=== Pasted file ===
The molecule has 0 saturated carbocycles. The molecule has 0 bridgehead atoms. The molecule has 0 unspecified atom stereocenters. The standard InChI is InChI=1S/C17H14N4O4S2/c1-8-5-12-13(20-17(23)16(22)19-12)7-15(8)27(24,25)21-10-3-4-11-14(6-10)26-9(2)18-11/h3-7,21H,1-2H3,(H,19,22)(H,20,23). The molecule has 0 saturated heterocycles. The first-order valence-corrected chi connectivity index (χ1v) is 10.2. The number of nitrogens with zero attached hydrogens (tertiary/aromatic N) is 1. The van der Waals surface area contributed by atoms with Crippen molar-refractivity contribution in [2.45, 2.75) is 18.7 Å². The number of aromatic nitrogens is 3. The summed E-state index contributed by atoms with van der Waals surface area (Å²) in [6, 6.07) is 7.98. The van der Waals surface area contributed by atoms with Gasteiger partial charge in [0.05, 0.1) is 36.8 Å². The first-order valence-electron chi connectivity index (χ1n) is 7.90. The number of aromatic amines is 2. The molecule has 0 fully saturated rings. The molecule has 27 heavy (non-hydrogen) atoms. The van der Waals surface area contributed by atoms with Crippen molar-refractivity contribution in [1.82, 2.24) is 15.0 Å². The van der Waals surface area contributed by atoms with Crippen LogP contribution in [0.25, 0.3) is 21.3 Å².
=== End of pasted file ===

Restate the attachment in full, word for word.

The molecule has 0 saturated carbocycles. The molecule has 0 bridgehead atoms. The molecule has 0 unspecified atom stereocenters. The standard InChI is InChI=1S/C17H14N4O4S2/c1-8-5-12-13(20-17(23)16(22)19-12)7-15(8)27(24,25)21-10-3-4-11-14(6-10)26-9(2)18-11/h3-7,21H,1-2H3,(H,19,22)(H,20,23). The molecule has 0 saturated heterocycles. The first-order valence-corrected chi connectivity index (χ1v) is 10.2. The number of nitrogens with zero attached hydrogens (tertiary/aromatic N) is 1. The van der Waals surface area contributed by atoms with Crippen molar-refractivity contribution in [2.45, 2.75) is 18.7 Å². The number of aromatic nitrogens is 3. The summed E-state index contributed by atoms with van der Waals surface area (Å²) in [6, 6.07) is 7.98. The van der Waals surface area contributed by atoms with Gasteiger partial charge in [0.05, 0.1) is 36.8 Å². The first-order valence-electron chi connectivity index (χ1n) is 7.90. The number of aromatic amines is 2. The molecule has 0 fully saturated rings. The molecule has 27 heavy (non-hydrogen) atoms. The van der Waals surface area contributed by atoms with Crippen molar-refractivity contribution in [1.82, 2.24) is 15.0 Å². The van der Waals surface area contributed by atoms with Crippen LogP contribution in [0.25, 0.3) is 21.3 Å².